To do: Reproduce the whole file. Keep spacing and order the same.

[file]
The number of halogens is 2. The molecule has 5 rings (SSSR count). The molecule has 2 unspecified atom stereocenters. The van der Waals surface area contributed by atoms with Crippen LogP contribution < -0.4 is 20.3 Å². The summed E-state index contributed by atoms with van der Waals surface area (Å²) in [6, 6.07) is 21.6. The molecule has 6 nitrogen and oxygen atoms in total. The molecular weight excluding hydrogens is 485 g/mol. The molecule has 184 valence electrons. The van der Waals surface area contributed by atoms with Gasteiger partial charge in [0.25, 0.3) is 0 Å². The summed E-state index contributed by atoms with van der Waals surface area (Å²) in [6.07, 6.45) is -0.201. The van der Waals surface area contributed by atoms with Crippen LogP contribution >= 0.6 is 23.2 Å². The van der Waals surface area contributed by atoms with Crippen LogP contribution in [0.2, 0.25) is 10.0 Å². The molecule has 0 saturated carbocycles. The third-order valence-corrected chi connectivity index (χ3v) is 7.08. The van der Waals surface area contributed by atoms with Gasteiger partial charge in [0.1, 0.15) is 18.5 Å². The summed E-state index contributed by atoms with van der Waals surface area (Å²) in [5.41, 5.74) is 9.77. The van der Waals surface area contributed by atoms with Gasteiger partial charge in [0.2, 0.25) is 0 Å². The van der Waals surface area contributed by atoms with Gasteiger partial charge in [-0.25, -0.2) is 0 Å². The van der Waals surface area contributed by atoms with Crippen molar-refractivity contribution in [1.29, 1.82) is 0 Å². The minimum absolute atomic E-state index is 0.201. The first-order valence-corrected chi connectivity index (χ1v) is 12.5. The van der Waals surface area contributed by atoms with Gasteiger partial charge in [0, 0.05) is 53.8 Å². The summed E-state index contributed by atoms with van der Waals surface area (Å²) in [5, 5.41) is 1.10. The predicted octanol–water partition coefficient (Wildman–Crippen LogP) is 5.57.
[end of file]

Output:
The number of halogens is 2. The molecule has 5 rings (SSSR count). The molecule has 2 unspecified atom stereocenters. The van der Waals surface area contributed by atoms with Crippen LogP contribution < -0.4 is 20.3 Å². The summed E-state index contributed by atoms with van der Waals surface area (Å²) in [6, 6.07) is 21.6. The molecule has 6 nitrogen and oxygen atoms in total. The molecular weight excluding hydrogens is 485 g/mol. The molecule has 184 valence electrons. The van der Waals surface area contributed by atoms with Gasteiger partial charge in [0.25, 0.3) is 0 Å². The summed E-state index contributed by atoms with van der Waals surface area (Å²) in [6.07, 6.45) is -0.201. The van der Waals surface area contributed by atoms with Crippen LogP contribution >= 0.6 is 23.2 Å². The van der Waals surface area contributed by atoms with Crippen LogP contribution in [0.2, 0.25) is 10.0 Å². The molecule has 0 saturated carbocycles. The third-order valence-corrected chi connectivity index (χ3v) is 7.08. The van der Waals surface area contributed by atoms with Gasteiger partial charge in [0.1, 0.15) is 18.5 Å². The summed E-state index contributed by atoms with van der Waals surface area (Å²) in [5.41, 5.74) is 9.77. The van der Waals surface area contributed by atoms with Gasteiger partial charge in [0.2, 0.25) is 0 Å². The van der Waals surface area contributed by atoms with Gasteiger partial charge in [-0.25, -0.2) is 0 Å². The van der Waals surface area contributed by atoms with Crippen molar-refractivity contribution in [1.29, 1.82) is 0 Å². The minimum absolute atomic E-state index is 0.201. The first-order valence-corrected chi connectivity index (χ1v) is 12.5. The van der Waals surface area contributed by atoms with Gasteiger partial charge in [0, 0.05) is 53.8 Å². The summed E-state index contributed by atoms with van der Waals surface area (Å²) in [5, 5.41) is 1.10. The predicted octanol–water partition coefficient (Wildman–Crippen LogP) is 5.57.